In order to prevent a cascade of error messages, the parser, after detecting an error, remains in error state until three tokens have been successfully read and shifted. If an error is detected when the parser is already in error state, no message is given, and the input token is quietly deleted.

As an example, a rule of the form

     stat  :  error 

would, in effect, mean that on a syntax error the parser would attempt to skip over the statement in which the error was seen. More precisely, the parser will scan ahead, looking for three tokens that might legally follow a statement, and start processing at the first of these; if the beginnings of statements are not sufficiently distinctive, it may make a false start in the middle of a statement, and end up reporting a second error where there is in fact no error.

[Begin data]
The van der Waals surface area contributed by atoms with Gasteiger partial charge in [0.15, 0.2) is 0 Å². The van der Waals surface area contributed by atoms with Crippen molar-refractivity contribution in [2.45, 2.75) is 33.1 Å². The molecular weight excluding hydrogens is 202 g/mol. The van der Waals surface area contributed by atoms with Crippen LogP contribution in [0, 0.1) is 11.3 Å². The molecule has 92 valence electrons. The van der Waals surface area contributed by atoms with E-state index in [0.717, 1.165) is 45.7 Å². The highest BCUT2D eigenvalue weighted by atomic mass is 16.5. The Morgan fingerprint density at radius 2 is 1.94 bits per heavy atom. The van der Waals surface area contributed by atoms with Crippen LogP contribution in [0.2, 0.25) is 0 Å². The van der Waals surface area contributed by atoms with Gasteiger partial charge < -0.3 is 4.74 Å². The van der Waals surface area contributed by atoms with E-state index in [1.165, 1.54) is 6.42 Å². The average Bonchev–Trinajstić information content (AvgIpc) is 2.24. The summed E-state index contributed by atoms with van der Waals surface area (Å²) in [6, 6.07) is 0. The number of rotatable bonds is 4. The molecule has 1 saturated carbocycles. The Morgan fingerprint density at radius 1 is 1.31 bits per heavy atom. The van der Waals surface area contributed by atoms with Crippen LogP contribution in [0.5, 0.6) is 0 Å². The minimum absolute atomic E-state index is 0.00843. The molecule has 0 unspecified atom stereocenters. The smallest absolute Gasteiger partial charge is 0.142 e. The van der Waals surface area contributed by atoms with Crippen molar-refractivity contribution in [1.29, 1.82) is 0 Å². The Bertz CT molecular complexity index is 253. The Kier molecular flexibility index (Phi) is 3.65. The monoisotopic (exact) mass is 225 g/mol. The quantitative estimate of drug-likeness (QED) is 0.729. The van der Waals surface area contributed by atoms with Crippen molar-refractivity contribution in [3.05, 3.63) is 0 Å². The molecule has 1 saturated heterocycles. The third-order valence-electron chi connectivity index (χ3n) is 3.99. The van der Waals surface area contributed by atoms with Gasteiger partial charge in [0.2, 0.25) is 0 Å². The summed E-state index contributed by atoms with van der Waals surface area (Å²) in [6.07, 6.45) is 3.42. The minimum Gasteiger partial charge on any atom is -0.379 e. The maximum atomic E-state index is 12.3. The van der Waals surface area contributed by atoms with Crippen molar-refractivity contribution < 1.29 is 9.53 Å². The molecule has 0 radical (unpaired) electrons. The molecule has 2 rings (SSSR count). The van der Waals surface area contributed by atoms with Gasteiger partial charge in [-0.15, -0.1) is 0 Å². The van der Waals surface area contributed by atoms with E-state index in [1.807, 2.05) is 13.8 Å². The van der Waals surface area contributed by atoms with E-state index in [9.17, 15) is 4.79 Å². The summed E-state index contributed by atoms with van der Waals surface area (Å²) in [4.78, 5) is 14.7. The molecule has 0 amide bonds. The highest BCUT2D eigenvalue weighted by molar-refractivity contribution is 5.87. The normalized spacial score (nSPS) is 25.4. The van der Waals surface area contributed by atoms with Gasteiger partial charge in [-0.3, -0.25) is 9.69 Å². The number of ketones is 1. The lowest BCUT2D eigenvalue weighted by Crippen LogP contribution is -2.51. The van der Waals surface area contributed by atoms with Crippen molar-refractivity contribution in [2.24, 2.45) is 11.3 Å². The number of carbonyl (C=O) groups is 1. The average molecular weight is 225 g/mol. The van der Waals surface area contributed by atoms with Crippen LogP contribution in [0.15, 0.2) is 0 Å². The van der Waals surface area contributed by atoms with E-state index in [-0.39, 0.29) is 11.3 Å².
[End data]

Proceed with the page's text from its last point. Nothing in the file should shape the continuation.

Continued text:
Actions may be used with these special error rules. These actions might attempt to reinitialize tables, reclaim symbol table space, etc.

Error rules such as the above are very general, but difficult to control. Somewhat easier are rules such as

     stat  :  error  ';' 

Here, when there is an error, the parser attempts to skip over the statement, but will do so by skipping to the next ';'. All tokens after the error and before the next ';' cannot be shifted, and are discarded. When the ';' is seen, this rule will be reduced, and any ``cleanup'' action associated with it performed.

Another form of error rule arises in interactive applications, where it may be desirable to permit a line to be reentered after an error. A possible error rule might be

input : error '\n' { printf( "Reenter last line: " ); } input { $$ = $4; }